In its Friday orders the Texas Supreme Court granted review of eight cases. All will be set for argument in the fall.
For corporate interests two grants, consolidated for argument, raise important culture-wars facts and issues that will capture headlines, but both raise questions under the Texas Citizens Participation Act, the now-pervasive interlocutory scheme intended to provide a quick dismissal ramp for claims based on free-speech issues. Issues under the statute are used defensively and offensively by regular people and evermore by businesses alike.
Both cases the court accepted for review focus on efforts to create anti-abortion “sanctuary” cities throughout Texas. And both involved an ordinance, the first of several, declaring Waskom, on the Louisiana line in East Texas, to be a sanctuary city.
But, wait … there’s more.
In 2019, when Waskom approved its ordinance, the promoter, Mark Lee Dickson, and his anti-abortion group Right to Life East Texas, went beyond decrying Roe v. Wade and designated “entities participating or facilitating abortions” as “criminal organizations” and Dickson accused the Lilith Fund of committing murder under Waskom’s ordinance.
Because of a docket-equalization order, Lilith Fund for Reproductive Equity v. Mark Lee Dickson and Right to Life East Texas, tried in Travis County, was transferred to the Amarillo Court of Appeals. The Lilith Fund sued Dickson and his group for defamation and conspiracy. In its opinion the Amarillo court asked: “Would a person of reasonable intelligence and learning, and who uses care and prudence in evaluating circumstances believe Dickson is alleging Lilith committed a criminal act? The answer to that question controls the disposition of this appeal. We answer ‘no’ because the accusation is an ‘opinion masquerading as fact’ under the entire context of the conversation being had.”
In the other case, Mark Lee Dickson and Right to Life East Texas v. Afiya Center and Texas Equal Access Fund, the Dallas Court of Appeals rejected Dickson’s theory that his statements amounted to mere opinion, protecting its speaker from defamation claims. The Dallas court affirmed a Dallas County district court’s dismissal of Dickson’s claims. So when the Dallas court considered the same question as the Amarillo court did – how a person of ordinary intelligence would perceive the challenged statements, as opinion or fact – it came to a conclusion diametrically opposed to the Amarillo court’s holding.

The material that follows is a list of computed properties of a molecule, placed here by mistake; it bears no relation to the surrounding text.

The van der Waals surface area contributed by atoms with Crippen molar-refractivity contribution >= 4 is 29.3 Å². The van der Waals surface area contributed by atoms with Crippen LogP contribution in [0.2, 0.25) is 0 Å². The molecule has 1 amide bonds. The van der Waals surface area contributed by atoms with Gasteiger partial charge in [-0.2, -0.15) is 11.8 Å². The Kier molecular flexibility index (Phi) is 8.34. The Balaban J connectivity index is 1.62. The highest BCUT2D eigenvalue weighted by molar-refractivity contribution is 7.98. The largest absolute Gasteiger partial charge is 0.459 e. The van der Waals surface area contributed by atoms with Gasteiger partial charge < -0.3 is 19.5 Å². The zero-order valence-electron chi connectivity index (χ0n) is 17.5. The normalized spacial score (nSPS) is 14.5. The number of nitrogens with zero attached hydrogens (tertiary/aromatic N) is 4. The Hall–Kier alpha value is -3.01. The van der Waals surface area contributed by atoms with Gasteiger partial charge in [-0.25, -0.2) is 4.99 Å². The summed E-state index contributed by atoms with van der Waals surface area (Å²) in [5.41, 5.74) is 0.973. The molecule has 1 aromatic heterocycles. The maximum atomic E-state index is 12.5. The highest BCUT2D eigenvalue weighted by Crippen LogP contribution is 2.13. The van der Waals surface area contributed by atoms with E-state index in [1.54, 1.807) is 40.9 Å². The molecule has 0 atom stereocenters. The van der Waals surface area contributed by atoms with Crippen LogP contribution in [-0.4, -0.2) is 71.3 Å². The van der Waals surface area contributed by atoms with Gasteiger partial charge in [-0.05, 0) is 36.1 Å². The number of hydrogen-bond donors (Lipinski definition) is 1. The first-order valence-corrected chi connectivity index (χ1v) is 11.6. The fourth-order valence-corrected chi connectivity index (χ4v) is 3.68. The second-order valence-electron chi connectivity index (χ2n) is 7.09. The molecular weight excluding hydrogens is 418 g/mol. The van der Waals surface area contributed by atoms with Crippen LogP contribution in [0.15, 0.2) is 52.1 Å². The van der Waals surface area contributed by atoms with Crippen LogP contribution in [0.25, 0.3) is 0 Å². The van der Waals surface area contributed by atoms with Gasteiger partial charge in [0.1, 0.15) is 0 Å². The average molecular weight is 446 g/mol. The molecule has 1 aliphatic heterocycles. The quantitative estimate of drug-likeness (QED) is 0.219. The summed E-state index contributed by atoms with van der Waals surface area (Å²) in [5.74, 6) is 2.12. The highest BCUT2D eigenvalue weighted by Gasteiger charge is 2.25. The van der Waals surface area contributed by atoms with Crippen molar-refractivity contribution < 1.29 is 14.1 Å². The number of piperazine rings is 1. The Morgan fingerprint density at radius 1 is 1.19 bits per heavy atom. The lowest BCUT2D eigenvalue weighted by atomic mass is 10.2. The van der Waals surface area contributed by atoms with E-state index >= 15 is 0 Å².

The Dallas court concluded that a reasonable person reading appellants’ statements calling the Atiya Center and Texas Equal Access Fund “criminals and murderers” could consider that Dickson and Right to Life East Texas “intended the statements literally.”
“Simply put,” the Dallas court concluded, “while Dickson has the right to his opinions, he does not have the right to defame someone who disagrees with those opinions.” The court also rejected Dickson’s argument that his statements about murder were “rhetorical hyperbole.”
“Dickson claims to have made significant efforts to determine the status of the law, and – based on those efforts – he made statements declaring appellees to be criminal organizations and murderers,” the court said. “We conclude he made those declarations, and continues to make them, as statements of fact.”
The principal issues in Lilith Fund for Reproductive Equity and in Mark Lee Dickson and Right to Life East Texas are whether the criminal organization label and its murder accusation are fact statements establishing defamation per se and whether in their respective cases the Lilith Fund, as petitioner from the Amarillo court, or Afiya Center and Texas Equal Access Fund, as petitioner from the Dallas court, established by “clear and specific” evidence the elements of their defamation claims or sidetracked defamation defenses.
Fact? Opinion? Hyperbole?